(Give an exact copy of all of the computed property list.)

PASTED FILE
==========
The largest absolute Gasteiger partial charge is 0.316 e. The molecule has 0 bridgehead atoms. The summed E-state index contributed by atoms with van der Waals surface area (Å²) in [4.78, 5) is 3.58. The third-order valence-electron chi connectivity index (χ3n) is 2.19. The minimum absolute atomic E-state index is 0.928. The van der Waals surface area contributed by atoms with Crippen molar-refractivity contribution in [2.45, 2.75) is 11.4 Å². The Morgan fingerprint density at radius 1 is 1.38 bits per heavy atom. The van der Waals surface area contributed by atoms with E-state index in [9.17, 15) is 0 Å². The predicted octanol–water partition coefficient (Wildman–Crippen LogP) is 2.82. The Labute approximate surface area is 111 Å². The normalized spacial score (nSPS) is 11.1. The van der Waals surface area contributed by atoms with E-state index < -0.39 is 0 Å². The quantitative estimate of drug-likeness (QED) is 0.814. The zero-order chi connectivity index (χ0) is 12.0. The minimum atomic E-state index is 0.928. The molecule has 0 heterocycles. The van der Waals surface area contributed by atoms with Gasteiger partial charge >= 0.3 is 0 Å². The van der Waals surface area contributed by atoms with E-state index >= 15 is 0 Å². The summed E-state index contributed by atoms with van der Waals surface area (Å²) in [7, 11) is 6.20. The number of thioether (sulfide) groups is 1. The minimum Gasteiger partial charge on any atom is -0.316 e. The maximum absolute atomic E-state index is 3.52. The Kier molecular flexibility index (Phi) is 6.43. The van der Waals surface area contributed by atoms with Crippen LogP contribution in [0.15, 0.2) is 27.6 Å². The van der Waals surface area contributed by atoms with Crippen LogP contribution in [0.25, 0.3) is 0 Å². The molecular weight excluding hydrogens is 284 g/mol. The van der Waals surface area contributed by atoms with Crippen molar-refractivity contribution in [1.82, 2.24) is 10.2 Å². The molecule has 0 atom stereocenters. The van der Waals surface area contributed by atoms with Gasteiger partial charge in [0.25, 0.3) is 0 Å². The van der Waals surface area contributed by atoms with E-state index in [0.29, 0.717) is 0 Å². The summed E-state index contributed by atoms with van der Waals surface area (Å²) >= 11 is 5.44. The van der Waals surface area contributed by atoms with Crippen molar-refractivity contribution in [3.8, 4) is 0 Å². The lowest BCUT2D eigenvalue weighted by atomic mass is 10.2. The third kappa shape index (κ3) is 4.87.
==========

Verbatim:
The largest absolute Gasteiger partial charge is 0.316 e. The molecule has 0 bridgehead atoms. The summed E-state index contributed by atoms with van der Waals surface area (Å²) in [4.78, 5) is 3.58. The third-order valence-electron chi connectivity index (χ3n) is 2.19. The minimum absolute atomic E-state index is 0.928. The van der Waals surface area contributed by atoms with Crippen molar-refractivity contribution in [2.45, 2.75) is 11.4 Å². The Morgan fingerprint density at radius 1 is 1.38 bits per heavy atom. The van der Waals surface area contributed by atoms with E-state index in [9.17, 15) is 0 Å². The predicted octanol–water partition coefficient (Wildman–Crippen LogP) is 2.82. The Labute approximate surface area is 111 Å². The normalized spacial score (nSPS) is 11.1. The van der Waals surface area contributed by atoms with E-state index < -0.39 is 0 Å². The quantitative estimate of drug-likeness (QED) is 0.814. The zero-order chi connectivity index (χ0) is 12.0. The minimum atomic E-state index is 0.928. The molecule has 0 heterocycles. The van der Waals surface area contributed by atoms with Gasteiger partial charge >= 0.3 is 0 Å². The van der Waals surface area contributed by atoms with E-state index >= 15 is 0 Å². The summed E-state index contributed by atoms with van der Waals surface area (Å²) in [7, 11) is 6.20. The number of thioether (sulfide) groups is 1. The minimum Gasteiger partial charge on any atom is -0.316 e. The maximum absolute atomic E-state index is 3.52. The Kier molecular flexibility index (Phi) is 6.43. The van der Waals surface area contributed by atoms with Crippen LogP contribution in [0.15, 0.2) is 27.6 Å². The van der Waals surface area contributed by atoms with Crippen LogP contribution in [0.25, 0.3) is 0 Å². The molecular weight excluding hydrogens is 284 g/mol. The van der Waals surface area contributed by atoms with Crippen molar-refractivity contribution in [1.82, 2.24) is 10.2 Å². The molecule has 0 atom stereocenters. The van der Waals surface area contributed by atoms with Gasteiger partial charge in [0.25, 0.3) is 0 Å². The van der Waals surface area contributed by atoms with E-state index in [0.29, 0.717) is 0 Å². The summed E-state index contributed by atoms with van der Waals surface area (Å²) >= 11 is 5.44. The van der Waals surface area contributed by atoms with Crippen molar-refractivity contribution in [3.8, 4) is 0 Å². The lowest BCUT2D eigenvalue weighted by atomic mass is 10.2. The third kappa shape index (κ3) is 4.87.